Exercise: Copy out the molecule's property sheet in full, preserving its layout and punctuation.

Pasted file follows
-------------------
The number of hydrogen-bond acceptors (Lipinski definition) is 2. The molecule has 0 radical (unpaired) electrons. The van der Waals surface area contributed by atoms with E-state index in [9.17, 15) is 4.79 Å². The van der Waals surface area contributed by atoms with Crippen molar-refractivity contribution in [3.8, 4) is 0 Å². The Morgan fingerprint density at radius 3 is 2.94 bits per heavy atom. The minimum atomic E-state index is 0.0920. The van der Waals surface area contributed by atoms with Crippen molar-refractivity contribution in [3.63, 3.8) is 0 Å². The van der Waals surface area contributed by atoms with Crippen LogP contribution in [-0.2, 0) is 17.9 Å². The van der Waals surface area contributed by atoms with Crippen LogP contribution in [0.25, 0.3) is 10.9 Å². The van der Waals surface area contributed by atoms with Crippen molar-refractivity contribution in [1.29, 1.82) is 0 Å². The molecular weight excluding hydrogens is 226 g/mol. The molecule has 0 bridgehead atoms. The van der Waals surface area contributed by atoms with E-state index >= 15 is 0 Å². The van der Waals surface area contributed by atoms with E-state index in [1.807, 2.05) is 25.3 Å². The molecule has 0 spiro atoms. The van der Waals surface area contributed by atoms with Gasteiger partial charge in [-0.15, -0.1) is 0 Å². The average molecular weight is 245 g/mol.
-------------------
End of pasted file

The number of hydrogen-bond acceptors (Lipinski definition) is 2. The molecule has 0 radical (unpaired) electrons. The van der Waals surface area contributed by atoms with E-state index in [9.17, 15) is 4.79 Å². The van der Waals surface area contributed by atoms with Crippen molar-refractivity contribution in [3.8, 4) is 0 Å². The Morgan fingerprint density at radius 3 is 2.94 bits per heavy atom. The minimum atomic E-state index is 0.0920. The van der Waals surface area contributed by atoms with Crippen molar-refractivity contribution in [3.63, 3.8) is 0 Å². The van der Waals surface area contributed by atoms with Crippen LogP contribution in [-0.2, 0) is 17.9 Å². The van der Waals surface area contributed by atoms with Crippen LogP contribution in [0.25, 0.3) is 10.9 Å². The van der Waals surface area contributed by atoms with Crippen molar-refractivity contribution in [1.29, 1.82) is 0 Å². The molecular weight excluding hydrogens is 226 g/mol. The molecule has 0 bridgehead atoms. The van der Waals surface area contributed by atoms with E-state index >= 15 is 0 Å². The van der Waals surface area contributed by atoms with E-state index in [1.807, 2.05) is 25.3 Å². The molecule has 0 spiro atoms. The van der Waals surface area contributed by atoms with Gasteiger partial charge in [-0.15, -0.1) is 0 Å². The average molecular weight is 245 g/mol.